You are the light of the world.
A city set on a mountain cannot be hidden.
Nor do they light a lamp and then put it under a bushel basket;
it is set on a lampstand,
where it gives light to all in the house.
Just so, your light must shine before others,
that they may see your good deeds
and glorify your heavenly Father.”

Background on the Gospel Reading

Following upon the teaching of the Beatitudes, Jesus uses the now familiar metaphors of salt and light to describe the life of discipleship. We take salt and light for granted in our society, but these commodities were more precious in ancient cultures. Just as now, salt was used in Jesus’ time for flavoring, as a preservative, and as a healing agent. Similarly, the widespread use of electricity in the modern world makes us less aware of the value and importance of light in our lives.

Still, our familiarity with this passage from Matthew’s Gospel speaks well to the abiding power of the imagery that Jesus presented. Jesus’ call to be salt for the earth and light for the world powerfully states our mission as Church and as Christians. Our commitment to social justice flows from the exhortation that Jesus gives us in today’s Gospel. Some of the activities that this commitment leads us to are given more concrete expression as the Corporal and Spiritual Works of Mercy. When we feed the hungry, clothe the naked, console those who mourn, and so on, we show ourselves to be the salt of the earth and the light of the world. When we do these things with the community of faith, the Church, we are indeed acting as “a city set on a mountain” that cannot be hidden!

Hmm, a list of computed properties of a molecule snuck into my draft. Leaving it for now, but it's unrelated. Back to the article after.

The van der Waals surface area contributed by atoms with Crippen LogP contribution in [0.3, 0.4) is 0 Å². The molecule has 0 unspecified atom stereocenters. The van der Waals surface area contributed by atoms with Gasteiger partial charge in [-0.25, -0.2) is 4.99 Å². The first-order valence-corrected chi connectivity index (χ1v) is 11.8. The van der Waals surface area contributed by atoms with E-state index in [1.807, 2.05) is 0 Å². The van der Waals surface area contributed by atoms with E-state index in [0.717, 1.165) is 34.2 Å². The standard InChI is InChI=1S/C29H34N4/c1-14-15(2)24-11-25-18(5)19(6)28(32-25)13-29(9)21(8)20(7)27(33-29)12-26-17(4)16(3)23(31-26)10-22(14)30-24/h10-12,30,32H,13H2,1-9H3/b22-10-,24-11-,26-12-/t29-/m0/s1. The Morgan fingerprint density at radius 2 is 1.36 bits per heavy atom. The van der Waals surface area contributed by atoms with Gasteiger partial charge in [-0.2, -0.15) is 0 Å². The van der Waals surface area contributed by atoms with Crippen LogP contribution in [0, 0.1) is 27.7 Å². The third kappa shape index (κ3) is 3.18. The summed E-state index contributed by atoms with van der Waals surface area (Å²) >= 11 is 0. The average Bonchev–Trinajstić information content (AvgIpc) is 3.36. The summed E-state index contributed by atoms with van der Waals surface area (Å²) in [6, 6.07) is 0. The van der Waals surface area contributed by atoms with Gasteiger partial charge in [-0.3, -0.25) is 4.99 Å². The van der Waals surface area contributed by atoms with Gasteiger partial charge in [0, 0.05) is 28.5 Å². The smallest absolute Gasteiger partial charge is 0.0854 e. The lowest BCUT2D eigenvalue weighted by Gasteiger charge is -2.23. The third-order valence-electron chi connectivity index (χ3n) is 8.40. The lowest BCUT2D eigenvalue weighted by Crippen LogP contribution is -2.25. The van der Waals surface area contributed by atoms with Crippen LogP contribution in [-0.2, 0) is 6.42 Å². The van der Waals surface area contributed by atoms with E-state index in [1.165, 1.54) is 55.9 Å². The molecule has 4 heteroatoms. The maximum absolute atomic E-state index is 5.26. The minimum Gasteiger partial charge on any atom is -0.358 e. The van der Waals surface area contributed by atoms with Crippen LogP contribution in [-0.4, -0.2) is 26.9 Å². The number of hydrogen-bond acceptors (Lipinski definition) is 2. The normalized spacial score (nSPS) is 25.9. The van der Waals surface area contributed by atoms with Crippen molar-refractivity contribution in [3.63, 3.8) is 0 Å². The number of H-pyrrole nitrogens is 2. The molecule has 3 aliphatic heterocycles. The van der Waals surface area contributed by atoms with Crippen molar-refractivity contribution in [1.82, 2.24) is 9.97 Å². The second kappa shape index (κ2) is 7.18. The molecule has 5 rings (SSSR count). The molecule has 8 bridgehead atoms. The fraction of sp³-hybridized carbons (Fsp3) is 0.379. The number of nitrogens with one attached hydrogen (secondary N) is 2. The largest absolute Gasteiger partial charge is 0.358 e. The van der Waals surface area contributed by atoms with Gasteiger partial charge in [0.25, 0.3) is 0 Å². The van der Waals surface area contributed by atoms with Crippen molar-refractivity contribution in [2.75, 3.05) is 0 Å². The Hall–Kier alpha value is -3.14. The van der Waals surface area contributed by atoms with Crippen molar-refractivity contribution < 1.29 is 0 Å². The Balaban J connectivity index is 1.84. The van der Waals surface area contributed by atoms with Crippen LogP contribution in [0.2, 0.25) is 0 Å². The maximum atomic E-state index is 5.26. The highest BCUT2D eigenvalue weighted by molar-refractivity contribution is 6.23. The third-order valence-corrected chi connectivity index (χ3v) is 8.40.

Family Connection

The widespread use of electricity in our society may make us less aware of the value and importance of light. To re-engage with the power of the metaphor that Jesus offers, gather your family in a darkened room. Bring only one flashlight.

Sit together for a minute and consider what you are able to do and see in so little light. You might try opening the Bible to see whether you can read today’s Gospel. Turn on the flashlight and experiment to see how one might use it to achieve the greatest amount of light. Then read today’s Gospel by the light of the flashlight. Ask everyone to consider what it means to say that Christians are to be the light of the world. How might your family act in a way that is a light for others, a light that is worthy to put on a lamp stand? Choose one thing that your family will do this week to show that you are the light of the world. You might choose to participate in an activity that your parish sponsors, such as help with a food pantry. Pray together by singing “This Little Light of Mine.”

Sources: Loyola Press; Sunday Readings

Fourth Sunday of Advent, Cycle A December 22, 2019

First Reading
Isaiah 7:10-14
Ahaz proclaims the sign that the Lord will give: a virgin shall give birth to a son, Emmanuel.

Responsorial Psalm
Psalm 24:1-2,3-4,5-6

The Lord is the King of Glory who established the earth.

Second Reading
Romans 1:1-7